For many the 90s are considered one of the worst era for comic books. Between Dark Knights falling, Men of Steel dying, clone sagas and Rob Liefeld’s love of pouches, it seemed that storytelling was sacrificed to accommodate the emergence of the concept of the super-star artist and unless your comic was extreme, nobody would care about it. It wasn’t all bad, however, as the 90s also gave us sublime Batman: The Animated Series and with it, the introduction of Harley Quinn. Harley’s origin story; Mad Love is a seminal piece that examines her relationship with the Joker and shows how the bright young psychiatrist was driven to madness. It’s a powerful work that tragically portrays a type of relationship that is all to prevalent within society and it’s something that every comic fan should take the time to read. Harley Quinn’s popular has sky-rocketed since the publication of that story, leading to her incorporation into the main DC universe, joining the ranks of Task Force X aka the Suicide Squad and the launch of her first ongoing series in 2o14. Harley’s ongoing series is one that has received quite a bit of controversy with many claiming that has sacrificed some of the characters’ nuance for the sake of transforming her into DC’s Deadpool. With upcoming her live-action film premiere in Suicide Squad, it was inevitable that DC would seek to push a number of Harley-centric titles. Thus, Harley Quinn and Her Gang of Harleys, a story about a former-sidekick’s sidekicks, but is it a shameless cash-grab or does it speak the legacy and pedigree of the Clown Princess of Crime?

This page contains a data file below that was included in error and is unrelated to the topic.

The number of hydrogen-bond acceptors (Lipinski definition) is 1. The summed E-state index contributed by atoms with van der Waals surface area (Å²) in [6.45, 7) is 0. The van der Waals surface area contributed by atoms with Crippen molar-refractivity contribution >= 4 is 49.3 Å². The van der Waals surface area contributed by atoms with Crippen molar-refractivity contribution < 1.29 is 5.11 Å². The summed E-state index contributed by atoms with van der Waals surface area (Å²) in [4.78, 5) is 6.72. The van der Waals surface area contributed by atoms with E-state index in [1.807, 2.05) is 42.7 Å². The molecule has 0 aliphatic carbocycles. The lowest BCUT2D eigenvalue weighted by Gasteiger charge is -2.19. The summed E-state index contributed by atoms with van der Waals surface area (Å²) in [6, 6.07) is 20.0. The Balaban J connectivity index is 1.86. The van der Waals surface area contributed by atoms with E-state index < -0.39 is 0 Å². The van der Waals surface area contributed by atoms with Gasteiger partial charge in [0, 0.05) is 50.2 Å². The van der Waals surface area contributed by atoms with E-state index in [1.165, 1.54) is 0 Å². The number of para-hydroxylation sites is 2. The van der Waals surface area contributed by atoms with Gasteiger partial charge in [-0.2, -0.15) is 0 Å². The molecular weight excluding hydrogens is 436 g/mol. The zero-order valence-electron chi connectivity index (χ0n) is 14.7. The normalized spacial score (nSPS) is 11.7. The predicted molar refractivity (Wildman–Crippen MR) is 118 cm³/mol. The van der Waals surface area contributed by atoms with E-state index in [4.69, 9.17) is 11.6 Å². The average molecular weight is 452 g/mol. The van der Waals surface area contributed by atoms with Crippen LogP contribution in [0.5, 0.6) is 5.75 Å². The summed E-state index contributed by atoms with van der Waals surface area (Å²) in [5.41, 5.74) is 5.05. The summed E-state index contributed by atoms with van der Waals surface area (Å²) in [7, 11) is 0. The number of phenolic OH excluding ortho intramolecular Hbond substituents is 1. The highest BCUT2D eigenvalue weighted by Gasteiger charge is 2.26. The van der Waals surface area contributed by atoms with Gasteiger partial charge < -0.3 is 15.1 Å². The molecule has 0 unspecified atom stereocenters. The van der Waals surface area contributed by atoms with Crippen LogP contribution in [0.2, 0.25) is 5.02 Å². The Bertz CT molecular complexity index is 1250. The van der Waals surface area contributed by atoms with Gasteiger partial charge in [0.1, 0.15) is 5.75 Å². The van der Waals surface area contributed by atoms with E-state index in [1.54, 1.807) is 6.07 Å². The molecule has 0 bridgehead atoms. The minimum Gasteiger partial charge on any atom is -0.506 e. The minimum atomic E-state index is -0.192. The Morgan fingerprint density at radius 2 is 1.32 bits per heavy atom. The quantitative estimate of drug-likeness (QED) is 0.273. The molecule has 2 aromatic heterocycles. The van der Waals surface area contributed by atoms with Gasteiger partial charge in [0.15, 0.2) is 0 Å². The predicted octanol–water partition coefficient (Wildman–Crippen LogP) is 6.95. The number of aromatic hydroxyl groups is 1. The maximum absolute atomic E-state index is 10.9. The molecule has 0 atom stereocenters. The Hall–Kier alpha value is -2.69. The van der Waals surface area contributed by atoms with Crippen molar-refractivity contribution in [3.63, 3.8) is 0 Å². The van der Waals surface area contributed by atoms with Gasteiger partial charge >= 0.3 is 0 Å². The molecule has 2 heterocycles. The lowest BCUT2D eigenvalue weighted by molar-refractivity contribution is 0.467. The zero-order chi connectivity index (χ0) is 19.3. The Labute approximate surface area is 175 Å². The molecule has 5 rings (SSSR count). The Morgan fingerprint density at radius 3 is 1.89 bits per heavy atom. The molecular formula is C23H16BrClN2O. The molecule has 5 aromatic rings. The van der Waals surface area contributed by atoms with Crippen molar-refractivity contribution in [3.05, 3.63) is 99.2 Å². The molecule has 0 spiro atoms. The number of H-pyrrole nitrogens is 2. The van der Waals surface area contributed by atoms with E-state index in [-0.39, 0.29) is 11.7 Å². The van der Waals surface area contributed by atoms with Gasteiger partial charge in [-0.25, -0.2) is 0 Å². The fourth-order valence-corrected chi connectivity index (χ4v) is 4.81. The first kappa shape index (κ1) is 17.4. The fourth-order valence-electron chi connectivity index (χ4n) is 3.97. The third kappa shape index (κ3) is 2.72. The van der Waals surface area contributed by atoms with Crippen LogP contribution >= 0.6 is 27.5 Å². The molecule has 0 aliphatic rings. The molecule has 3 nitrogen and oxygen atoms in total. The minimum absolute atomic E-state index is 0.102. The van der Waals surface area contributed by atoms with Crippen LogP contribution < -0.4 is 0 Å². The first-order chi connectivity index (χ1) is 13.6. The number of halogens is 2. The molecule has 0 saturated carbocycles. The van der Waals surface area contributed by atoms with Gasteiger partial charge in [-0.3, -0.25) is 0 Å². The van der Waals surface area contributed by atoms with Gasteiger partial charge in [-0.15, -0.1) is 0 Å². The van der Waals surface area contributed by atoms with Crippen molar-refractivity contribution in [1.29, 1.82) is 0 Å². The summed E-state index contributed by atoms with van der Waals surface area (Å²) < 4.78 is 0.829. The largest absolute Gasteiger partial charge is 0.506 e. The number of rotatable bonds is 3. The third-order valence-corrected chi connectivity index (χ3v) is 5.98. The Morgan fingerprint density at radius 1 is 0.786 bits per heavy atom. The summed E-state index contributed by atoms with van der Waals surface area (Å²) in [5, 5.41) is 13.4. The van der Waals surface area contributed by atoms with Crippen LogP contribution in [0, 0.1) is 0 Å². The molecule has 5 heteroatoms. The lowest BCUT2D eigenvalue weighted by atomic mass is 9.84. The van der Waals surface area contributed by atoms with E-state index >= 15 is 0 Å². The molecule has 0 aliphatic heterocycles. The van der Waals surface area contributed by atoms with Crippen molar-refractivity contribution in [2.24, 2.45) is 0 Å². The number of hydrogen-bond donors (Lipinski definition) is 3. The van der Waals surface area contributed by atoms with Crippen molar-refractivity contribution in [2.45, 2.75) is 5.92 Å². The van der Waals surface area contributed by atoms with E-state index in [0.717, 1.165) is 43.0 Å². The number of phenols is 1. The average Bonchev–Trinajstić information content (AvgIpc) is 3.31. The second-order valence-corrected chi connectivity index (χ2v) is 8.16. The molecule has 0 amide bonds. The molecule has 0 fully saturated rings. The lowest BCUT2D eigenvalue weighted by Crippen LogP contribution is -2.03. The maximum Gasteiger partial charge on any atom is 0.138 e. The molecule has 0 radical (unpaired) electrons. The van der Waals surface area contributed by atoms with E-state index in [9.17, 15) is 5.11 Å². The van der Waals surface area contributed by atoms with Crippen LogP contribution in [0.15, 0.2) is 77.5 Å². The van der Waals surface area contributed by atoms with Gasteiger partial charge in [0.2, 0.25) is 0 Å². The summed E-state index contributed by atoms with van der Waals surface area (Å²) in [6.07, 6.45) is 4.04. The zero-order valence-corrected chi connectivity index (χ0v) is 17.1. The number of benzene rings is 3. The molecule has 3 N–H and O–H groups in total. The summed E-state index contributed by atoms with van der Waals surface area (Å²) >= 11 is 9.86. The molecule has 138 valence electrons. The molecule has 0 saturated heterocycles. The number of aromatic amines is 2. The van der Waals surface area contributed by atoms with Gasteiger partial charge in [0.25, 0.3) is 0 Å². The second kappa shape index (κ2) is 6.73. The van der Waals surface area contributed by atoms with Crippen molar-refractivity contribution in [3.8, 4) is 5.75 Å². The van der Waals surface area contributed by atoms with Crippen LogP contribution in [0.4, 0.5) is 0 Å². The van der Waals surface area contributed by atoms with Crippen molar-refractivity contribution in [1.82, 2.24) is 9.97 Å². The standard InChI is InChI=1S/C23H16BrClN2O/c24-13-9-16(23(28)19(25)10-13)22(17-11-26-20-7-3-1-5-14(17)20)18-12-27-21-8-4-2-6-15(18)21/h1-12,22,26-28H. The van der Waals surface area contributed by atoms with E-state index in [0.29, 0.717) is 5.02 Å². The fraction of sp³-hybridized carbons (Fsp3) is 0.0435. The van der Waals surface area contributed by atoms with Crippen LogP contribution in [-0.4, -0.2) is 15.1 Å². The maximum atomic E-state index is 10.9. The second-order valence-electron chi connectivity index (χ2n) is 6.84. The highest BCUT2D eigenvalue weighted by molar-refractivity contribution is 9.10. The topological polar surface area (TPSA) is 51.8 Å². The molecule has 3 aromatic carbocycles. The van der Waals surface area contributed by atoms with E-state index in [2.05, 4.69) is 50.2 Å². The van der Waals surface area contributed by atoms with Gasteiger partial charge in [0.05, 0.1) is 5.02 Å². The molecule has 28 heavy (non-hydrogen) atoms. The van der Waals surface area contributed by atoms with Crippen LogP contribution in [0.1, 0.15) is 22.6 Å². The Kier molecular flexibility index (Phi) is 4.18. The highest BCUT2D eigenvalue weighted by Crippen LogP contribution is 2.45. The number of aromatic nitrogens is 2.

In the character’s latest solo outings, Harley has emancipated herself from the shadow of the Joker and established herself in a new city as a hero for hire. Her escapades have gone onto inspire many copy-cats; the titular Gang of Harleys, who she recruits as both her side-kicks and hired muscle. The story revolves around a kidnapping plot that forces the Gang to prove themselves without their fearless leader and while, I’d like to say hilarity and hi-jinks ensue, neither would be a fair and accurate representation.